Commission won't budge on intervention price demands
Published 09/09/2015 | 02:30
Belgian police were taking no chances and they were around Brussels' EU quarter in force yesterday, making a scary sight in full riot gear that included body armour.
The riot police were even backed up by armed military commandoes. Farmer demonstrations are not renowned for violent disruption, and for the most part the worst thing the police had to contend with were hails of eggs being fired at them, yet on this occasion straw bales were set alight as well.
Late on in proceedings, water cannon was deployed as a small section of the crowd - put at 5,000 by police along with 1,500 tractors - tried to break through the layers of barriers. The bulk of the attendance came from the surrounding Belgian countryside but large delegations also travelled from neighbouring Netherlands, Germany and France.
Prominent among the Irish attendance were the representatives of IFA, ICMSA and ICOS, with the union presidents, Eddie Downey and John Comer. A summer of protests, notably in Germany, France, Britain and Belgium, as well as last week's demonstration in Dublin, had left the 28 Agriculture Ministers in no doubt about the farmers' mood across the European Union.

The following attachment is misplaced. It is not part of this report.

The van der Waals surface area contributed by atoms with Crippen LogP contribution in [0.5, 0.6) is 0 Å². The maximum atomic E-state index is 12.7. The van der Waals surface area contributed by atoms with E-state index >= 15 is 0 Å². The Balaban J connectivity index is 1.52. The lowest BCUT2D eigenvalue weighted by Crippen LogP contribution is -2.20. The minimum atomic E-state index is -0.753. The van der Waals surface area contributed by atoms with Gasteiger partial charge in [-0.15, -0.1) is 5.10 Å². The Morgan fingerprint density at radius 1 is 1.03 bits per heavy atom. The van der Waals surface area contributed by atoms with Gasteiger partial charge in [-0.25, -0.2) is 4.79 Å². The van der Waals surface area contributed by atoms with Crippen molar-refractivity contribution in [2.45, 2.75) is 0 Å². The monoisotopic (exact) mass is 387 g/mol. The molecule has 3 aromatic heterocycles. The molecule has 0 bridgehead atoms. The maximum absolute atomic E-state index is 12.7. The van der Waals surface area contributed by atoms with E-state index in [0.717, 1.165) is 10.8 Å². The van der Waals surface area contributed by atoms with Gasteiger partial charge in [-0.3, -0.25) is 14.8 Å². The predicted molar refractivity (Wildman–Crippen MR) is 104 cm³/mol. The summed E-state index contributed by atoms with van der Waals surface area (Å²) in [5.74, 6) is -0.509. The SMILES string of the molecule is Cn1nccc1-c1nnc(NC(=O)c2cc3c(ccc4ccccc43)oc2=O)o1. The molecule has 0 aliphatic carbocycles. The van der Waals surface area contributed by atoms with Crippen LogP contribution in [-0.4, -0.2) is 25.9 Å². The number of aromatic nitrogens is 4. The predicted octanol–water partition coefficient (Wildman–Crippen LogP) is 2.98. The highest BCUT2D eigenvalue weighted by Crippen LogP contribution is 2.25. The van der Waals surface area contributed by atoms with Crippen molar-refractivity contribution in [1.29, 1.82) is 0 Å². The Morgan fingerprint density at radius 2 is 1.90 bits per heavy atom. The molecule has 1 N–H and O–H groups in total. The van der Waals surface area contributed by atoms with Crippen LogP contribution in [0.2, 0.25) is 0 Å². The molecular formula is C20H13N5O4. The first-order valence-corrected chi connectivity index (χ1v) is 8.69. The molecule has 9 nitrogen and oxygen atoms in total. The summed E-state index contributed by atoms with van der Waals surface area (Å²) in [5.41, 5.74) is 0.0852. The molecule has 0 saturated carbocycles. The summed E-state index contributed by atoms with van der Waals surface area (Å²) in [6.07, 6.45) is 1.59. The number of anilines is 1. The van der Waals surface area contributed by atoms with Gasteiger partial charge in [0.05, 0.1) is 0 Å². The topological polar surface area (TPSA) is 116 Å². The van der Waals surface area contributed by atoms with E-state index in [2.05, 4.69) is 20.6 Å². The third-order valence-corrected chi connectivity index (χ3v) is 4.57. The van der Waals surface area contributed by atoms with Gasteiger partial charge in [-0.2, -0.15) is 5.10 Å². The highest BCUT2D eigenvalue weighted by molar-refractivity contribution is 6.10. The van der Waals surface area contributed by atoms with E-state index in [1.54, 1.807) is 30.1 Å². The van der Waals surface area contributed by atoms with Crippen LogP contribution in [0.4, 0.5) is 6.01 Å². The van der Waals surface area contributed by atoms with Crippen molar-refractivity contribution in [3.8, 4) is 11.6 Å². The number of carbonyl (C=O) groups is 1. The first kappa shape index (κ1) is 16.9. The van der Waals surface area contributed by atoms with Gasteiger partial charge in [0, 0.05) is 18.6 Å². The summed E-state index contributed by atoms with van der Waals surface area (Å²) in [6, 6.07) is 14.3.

All sectors have been blighted by a series of problems, with dairy and pigmeat producers particularly badly hit. Outlining the "Hogan package" was Commission vice president, Jyrki Katainen, of Finland, doing duty for the Irish Agriculture Commissioner, laid low by illness, but happily now much improved.
Mr Katainen identified five reasons for the current agriculture crisis, pretty much in order of importance.
The Russian import ban in retaliation for EU trade sanctions over Ukraine; weakening demand in China and other major markets; a global over-supply of milk; drought in some countries affecting fodder crops like maize; and disease in some member states, notably African swine fever.
Vice-president Katainen outlined what Brussels diplomats insisted was a huge package of measures totalling €500m - compared with €300m when the last big crisis hit in 2009.